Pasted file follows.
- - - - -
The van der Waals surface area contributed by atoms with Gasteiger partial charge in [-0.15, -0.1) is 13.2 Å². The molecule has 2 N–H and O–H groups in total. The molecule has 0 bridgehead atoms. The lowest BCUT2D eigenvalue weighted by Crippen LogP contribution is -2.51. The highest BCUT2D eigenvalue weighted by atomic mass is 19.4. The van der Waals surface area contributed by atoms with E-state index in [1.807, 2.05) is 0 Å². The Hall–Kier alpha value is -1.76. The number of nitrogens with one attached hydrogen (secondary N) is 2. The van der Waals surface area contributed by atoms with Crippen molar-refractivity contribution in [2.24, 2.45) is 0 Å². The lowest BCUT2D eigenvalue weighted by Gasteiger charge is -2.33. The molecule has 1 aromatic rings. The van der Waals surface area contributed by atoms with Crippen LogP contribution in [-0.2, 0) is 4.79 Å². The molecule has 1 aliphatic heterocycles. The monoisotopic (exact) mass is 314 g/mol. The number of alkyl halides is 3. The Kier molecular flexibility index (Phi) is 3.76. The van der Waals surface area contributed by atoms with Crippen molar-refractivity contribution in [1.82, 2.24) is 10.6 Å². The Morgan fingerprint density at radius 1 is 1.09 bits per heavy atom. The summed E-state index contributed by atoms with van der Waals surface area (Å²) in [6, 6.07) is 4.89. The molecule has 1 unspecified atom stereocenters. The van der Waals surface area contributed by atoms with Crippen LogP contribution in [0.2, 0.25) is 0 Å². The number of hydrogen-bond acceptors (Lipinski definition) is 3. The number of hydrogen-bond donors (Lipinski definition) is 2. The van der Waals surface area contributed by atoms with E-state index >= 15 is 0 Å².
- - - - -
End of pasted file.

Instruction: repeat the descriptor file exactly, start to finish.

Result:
The van der Waals surface area contributed by atoms with Gasteiger partial charge in [-0.15, -0.1) is 13.2 Å². The molecule has 2 N–H and O–H groups in total. The molecule has 0 bridgehead atoms. The lowest BCUT2D eigenvalue weighted by Crippen LogP contribution is -2.51. The highest BCUT2D eigenvalue weighted by atomic mass is 19.4. The van der Waals surface area contributed by atoms with E-state index in [1.807, 2.05) is 0 Å². The Hall–Kier alpha value is -1.76. The number of nitrogens with one attached hydrogen (secondary N) is 2. The van der Waals surface area contributed by atoms with Crippen molar-refractivity contribution in [2.24, 2.45) is 0 Å². The lowest BCUT2D eigenvalue weighted by Gasteiger charge is -2.33. The molecule has 1 aromatic rings. The van der Waals surface area contributed by atoms with Crippen LogP contribution in [-0.2, 0) is 4.79 Å². The molecule has 1 aliphatic heterocycles. The monoisotopic (exact) mass is 314 g/mol. The number of alkyl halides is 3. The Kier molecular flexibility index (Phi) is 3.76. The van der Waals surface area contributed by atoms with Crippen molar-refractivity contribution in [1.82, 2.24) is 10.6 Å². The Morgan fingerprint density at radius 1 is 1.09 bits per heavy atom. The summed E-state index contributed by atoms with van der Waals surface area (Å²) in [6, 6.07) is 4.89. The molecule has 1 unspecified atom stereocenters. The van der Waals surface area contributed by atoms with Crippen LogP contribution in [0.2, 0.25) is 0 Å². The number of hydrogen-bond acceptors (Lipinski definition) is 3. The number of hydrogen-bond donors (Lipinski definition) is 2. The van der Waals surface area contributed by atoms with E-state index >= 15 is 0 Å².